Construction of the Empire State Building began in March of 1930
on the site of the old Waldorf-Astoria Hotel at 350 Fifth Avenue
at 34th Street. It was completed 14 months later in May, 1931.
Designed by the architectural firm of Shreve, Lamb, & Harmon
Associates, the Empire State Building, at 102 stories, was the
tallest building in the world until the completion of the first
tower of the World Trade Center in Lower Manhattan in 1972.
350 Fifth Avenue, between 33rd and 34th Streets, New York, NY
Architects: Shreve, Lamb & Harmon Associates.
Builders: Starrett Brothers & Eken, Inc.
1,472 feet (448 meters) to top of antennae. 1,250 feet (391 meters)
to 102nd floor observatory. 1,050 feet (320 meters) to 86th floor
Volume: 37 million cubic feet.
Area of Site: 83,860 square feet.
Cost including land: $40,948,900.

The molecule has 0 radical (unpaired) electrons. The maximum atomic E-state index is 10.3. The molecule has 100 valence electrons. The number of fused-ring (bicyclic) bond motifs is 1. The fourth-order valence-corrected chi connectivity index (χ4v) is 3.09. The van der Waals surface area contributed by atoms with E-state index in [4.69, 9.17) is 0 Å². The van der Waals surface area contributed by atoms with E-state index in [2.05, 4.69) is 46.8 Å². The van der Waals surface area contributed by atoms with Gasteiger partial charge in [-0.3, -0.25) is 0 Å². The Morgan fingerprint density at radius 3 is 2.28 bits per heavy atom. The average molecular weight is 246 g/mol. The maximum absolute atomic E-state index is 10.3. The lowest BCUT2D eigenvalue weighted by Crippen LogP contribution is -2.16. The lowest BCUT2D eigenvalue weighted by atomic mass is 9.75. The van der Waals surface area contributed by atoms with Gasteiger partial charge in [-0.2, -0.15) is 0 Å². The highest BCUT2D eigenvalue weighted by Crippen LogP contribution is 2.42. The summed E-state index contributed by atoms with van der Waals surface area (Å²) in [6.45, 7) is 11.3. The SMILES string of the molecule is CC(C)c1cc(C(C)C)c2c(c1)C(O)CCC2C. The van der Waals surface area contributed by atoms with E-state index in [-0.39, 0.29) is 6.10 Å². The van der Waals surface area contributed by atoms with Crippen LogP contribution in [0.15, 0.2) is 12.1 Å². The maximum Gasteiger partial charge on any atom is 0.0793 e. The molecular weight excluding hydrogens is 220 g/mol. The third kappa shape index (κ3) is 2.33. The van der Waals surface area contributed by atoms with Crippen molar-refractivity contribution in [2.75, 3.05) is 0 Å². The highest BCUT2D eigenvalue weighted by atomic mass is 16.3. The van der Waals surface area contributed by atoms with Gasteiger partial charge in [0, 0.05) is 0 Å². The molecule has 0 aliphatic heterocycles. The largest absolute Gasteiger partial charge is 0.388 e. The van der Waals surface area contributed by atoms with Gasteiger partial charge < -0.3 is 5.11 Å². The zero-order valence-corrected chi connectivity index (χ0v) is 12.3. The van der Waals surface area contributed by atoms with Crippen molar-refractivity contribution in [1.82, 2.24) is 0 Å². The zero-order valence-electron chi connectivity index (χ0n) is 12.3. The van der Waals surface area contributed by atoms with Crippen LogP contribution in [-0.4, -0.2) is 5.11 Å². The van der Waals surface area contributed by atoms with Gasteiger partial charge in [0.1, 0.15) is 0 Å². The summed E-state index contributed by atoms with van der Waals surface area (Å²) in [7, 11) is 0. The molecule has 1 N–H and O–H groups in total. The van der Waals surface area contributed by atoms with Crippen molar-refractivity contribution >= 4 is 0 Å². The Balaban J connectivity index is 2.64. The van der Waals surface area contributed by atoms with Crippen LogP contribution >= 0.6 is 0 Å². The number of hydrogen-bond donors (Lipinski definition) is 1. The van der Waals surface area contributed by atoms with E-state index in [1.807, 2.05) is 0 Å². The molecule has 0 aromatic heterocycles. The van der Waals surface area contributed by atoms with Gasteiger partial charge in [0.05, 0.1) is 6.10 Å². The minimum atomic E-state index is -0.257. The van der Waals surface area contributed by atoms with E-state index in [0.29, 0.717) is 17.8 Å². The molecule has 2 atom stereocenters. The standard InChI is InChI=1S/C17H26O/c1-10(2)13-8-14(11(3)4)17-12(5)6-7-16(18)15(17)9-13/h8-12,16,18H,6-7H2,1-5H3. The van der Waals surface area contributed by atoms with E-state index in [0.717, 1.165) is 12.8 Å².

Cost of building alone: $24,718,000 (expected
cost of $50 million did not materialize due to the Great Depression)
Excavation: Begun January 22, 1930, before demolition
of old Waldorf-Astoria Hotel completed.
Construction: Begun March 17, 1930. Framework
rose at the rate of 4.5 stories per week.
Cornerstone: Laid by Alfred E. Smith, former
governor of New York, September 17, 1930.
Masonry completed: November 13, 1930.
Official opening: May 1, 1931, by President
Herbert Hoover, who pressed a button in Washington, D.C. to turn
on the building's lights.
Total time: 7 million man hours, 1 year and
45 days work, including Sundays and holidays.
Work Force: 3,400 during peak periods.
Exterior: Indiana limestone and granite, trimmed
with aluminum and chrome-nickel steel from the 6th floor to the
Interior lobby: Ceiling high marble, imported
from France, Italy, Belgium and Germany.